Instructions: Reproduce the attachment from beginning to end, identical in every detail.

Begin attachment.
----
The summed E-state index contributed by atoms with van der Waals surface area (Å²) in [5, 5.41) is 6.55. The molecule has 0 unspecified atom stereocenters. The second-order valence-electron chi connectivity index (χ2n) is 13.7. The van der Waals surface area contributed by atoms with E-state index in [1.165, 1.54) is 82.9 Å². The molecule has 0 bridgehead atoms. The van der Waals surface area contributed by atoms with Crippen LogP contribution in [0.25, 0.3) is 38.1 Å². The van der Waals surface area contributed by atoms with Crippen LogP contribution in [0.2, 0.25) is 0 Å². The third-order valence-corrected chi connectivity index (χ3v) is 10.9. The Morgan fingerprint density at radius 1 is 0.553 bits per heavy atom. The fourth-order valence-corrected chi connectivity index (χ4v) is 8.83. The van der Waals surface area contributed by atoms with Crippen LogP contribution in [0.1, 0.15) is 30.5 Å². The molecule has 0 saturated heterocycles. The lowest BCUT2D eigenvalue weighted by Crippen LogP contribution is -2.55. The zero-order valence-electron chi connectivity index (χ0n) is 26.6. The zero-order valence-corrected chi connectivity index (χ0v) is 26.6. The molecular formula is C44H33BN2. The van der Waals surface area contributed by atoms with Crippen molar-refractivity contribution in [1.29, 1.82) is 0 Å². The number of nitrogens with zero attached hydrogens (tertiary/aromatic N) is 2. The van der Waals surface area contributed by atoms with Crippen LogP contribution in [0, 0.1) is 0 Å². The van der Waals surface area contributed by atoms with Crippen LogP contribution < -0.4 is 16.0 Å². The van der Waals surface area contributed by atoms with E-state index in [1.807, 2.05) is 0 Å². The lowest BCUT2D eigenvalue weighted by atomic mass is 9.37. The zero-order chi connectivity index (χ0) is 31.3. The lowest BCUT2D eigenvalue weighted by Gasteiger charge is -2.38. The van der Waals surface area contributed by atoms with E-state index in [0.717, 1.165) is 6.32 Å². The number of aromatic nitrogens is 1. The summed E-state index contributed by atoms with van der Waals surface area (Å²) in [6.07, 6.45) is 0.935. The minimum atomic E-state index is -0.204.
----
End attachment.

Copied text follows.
The summed E-state index contributed by atoms with van der Waals surface area (Å²) in [5, 5.41) is 6.55. The molecule has 0 unspecified atom stereocenters. The second-order valence-electron chi connectivity index (χ2n) is 13.7. The van der Waals surface area contributed by atoms with E-state index in [1.165, 1.54) is 82.9 Å². The molecule has 0 bridgehead atoms. The van der Waals surface area contributed by atoms with Crippen LogP contribution in [0.25, 0.3) is 38.1 Å². The van der Waals surface area contributed by atoms with Crippen LogP contribution in [0.2, 0.25) is 0 Å². The third-order valence-corrected chi connectivity index (χ3v) is 10.9. The Morgan fingerprint density at radius 1 is 0.553 bits per heavy atom. The fourth-order valence-corrected chi connectivity index (χ4v) is 8.83. The van der Waals surface area contributed by atoms with Crippen LogP contribution in [0.1, 0.15) is 30.5 Å². The molecule has 0 saturated heterocycles. The lowest BCUT2D eigenvalue weighted by Crippen LogP contribution is -2.55. The zero-order valence-electron chi connectivity index (χ0n) is 26.6. The zero-order valence-corrected chi connectivity index (χ0v) is 26.6. The molecular formula is C44H33BN2. The van der Waals surface area contributed by atoms with Crippen molar-refractivity contribution in [1.29, 1.82) is 0 Å². The number of nitrogens with zero attached hydrogens (tertiary/aromatic N) is 2. The van der Waals surface area contributed by atoms with Crippen LogP contribution in [0, 0.1) is 0 Å². The van der Waals surface area contributed by atoms with Crippen LogP contribution < -0.4 is 16.0 Å². The van der Waals surface area contributed by atoms with E-state index in [1.807, 2.05) is 0 Å². The lowest BCUT2D eigenvalue weighted by atomic mass is 9.37. The zero-order chi connectivity index (χ0) is 31.3. The lowest BCUT2D eigenvalue weighted by Gasteiger charge is -2.38. The van der Waals surface area contributed by atoms with E-state index in [0.717, 1.165) is 6.32 Å². The number of aromatic nitrogens is 1. The summed E-state index contributed by atoms with van der Waals surface area (Å²) in [6.07, 6.45) is 0.935. The minimum atomic E-state index is -0.204.